Mercy Otis Warren (1728-1814) -- American writer and playwright, who supported the Patriot cause. She was known as the "Conscience of the American Revolution" for her zealous support of the natural rights philosophy and democratic ideals. Mercy Otis was one of the first female authors to be published in the American colonies and set an important precedent for her successors.
She started her career as an author in the early years of the Revolution, anonymously publishing the play The Adulateur in 1772, an attack on the colonial governor of Massachusetts. This was followed by The Defeat (1773) and The Group (1775), two more satirical plays. Her most notable work, however, was a history of the American struggle for independence, published in 1805 and entitled History of the Rise, Progress and Termination of the American Revolution. The treatise provides a valuable contemporary view of the War of Independence. In 1790, she also published a collection of poetry called Poems, Dramatic and Miscellaneous. Much of her writing would, however, stay unpublished until almost two hundred years later.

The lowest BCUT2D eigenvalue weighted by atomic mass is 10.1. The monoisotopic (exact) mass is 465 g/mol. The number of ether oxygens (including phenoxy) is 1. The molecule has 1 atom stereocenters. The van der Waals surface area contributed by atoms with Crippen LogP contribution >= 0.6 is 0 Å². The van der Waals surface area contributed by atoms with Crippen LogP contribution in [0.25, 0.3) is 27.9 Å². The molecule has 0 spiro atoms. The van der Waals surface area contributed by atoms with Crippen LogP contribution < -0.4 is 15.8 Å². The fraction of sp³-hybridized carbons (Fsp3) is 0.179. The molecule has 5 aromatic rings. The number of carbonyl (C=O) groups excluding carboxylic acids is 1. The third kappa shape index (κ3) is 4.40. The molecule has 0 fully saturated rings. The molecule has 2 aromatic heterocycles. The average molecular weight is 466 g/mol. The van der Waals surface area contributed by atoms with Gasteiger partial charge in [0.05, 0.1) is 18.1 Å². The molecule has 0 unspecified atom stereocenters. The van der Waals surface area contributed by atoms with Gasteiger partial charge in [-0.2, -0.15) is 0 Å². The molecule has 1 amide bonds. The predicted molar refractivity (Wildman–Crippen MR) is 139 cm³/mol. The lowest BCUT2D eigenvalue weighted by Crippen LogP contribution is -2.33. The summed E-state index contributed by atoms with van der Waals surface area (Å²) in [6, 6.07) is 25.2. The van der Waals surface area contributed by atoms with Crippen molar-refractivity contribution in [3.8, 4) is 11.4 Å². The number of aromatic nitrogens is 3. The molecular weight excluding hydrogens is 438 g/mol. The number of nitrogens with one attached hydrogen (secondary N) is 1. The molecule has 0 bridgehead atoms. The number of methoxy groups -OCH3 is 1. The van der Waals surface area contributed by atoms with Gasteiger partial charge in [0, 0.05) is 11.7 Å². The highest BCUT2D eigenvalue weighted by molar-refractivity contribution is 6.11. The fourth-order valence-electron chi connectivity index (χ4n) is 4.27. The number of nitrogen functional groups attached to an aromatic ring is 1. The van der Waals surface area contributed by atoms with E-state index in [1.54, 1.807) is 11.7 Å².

In her later years, Mercy Otis became bitterly resentful of the restrictions society imposed upon women, particularly the lack of a formal education, and became one of the earliest proponents of the feminist cause.
See: John Singleton Copley. Mercy
Otis Warren (Mrs. James Warren).